Clinical Focus  |   February 2008
Computerized Script Training for Aphasia: Preliminary Results
Author Affiliations & Notes
  • Leora R. Cherney
    Rehabilitation Institute of Chicago, and Northwestern University, Chicago
  • Anita S. Halper
    Rehabilitation Institute of Chicago, and Northwestern University, Chicago
  • Audrey L. Holland
    University of Arizona, Tucson
  • Ron Cole
    Mentor Interactive, Boulder, CO, and Boulder Language Technologies, Boulder
  • Contact author: Leora R. Cherney, Center for Aphasia Research, Rehabilitation Institute of Chicago, 345 East Superior Street, Chicago, IL 60611. E-mail: lcherney@ric.org.
Language Disorders / Aphasia / Clinical Focus
Clinical Focus   |   February 2008
Computerized Script Training for Aphasia: Preliminary Results
American Journal of Speech-Language Pathology February 2008, Vol.17, 19-34. doi:10.1044/1058-0360(2008/003)
History: Accepted 02 Aug 2007 , Received 23 Mar 2007 , Revised 02 Jul 2007
American Journal of Speech-Language Pathology February 2008, Vol.17, 19-34. doi:10.1044/1058-0360(2008/003)
History: Accepted 02 Aug 2007 , Received 23 Mar 2007 , Revised 02 Jul 2007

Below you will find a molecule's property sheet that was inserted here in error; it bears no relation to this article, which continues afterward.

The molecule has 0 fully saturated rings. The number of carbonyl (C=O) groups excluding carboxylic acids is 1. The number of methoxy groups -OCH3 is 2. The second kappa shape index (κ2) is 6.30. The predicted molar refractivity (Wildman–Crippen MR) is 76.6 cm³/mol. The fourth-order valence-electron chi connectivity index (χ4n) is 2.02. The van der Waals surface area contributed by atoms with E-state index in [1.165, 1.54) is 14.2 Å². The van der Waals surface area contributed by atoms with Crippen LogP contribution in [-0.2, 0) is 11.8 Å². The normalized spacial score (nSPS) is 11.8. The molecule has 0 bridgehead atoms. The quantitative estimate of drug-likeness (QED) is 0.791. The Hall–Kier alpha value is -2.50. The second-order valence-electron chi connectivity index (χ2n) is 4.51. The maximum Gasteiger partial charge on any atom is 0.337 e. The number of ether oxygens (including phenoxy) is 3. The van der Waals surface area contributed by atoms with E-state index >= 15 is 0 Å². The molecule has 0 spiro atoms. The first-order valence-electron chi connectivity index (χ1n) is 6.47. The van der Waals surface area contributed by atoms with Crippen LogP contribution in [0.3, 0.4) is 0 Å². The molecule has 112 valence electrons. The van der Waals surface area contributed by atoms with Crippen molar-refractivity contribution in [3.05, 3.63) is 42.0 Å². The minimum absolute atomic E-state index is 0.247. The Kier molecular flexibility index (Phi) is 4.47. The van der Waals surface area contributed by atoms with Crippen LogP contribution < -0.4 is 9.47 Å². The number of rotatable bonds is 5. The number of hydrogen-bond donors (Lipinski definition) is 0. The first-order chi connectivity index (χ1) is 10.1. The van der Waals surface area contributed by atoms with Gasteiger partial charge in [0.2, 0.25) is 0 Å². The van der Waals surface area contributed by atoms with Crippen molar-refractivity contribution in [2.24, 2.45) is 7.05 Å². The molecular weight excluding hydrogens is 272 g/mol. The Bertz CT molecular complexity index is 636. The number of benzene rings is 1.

Purpose: This article describes computer software that was developed specifically for training conversational scripts and illustrates its use with 3 individuals with aphasia.

Method: Three participants with chronic aphasia (Broca’s, Wernicke’s, and anomic) were assessed before and after 9 weeks of a computer script training program. For each participant, 3 individualized scripts were developed, recorded on the software, and practiced sequentially at home. Weekly meetings with the speech-language pathologist occurred to monitor practice and assess progress. Baseline and posttreatment scripts were audiotaped, transcribed, and compared to the target scripts for content, grammatical productivity, and rate of production of script-related words. Interviews with the person with aphasia and his or her significant other were conducted at the conclusion of treatment.

Results: All measures (content, grammatical productivity, and rate of production of script-related words) improved for each participant on every script. Two participants gained more than 5 points on the Aphasia Quotient of the Western Aphasia Battery. Five positive themes were consistently identified from the exit interviews—increased verbal communication, improvements in other modalities and situations, communication changes noticed by others, increased confidence, and satisfaction with the software.

Conclusion: Computer-based script training potentially may be an effective intervention for persons with chronic aphasia.

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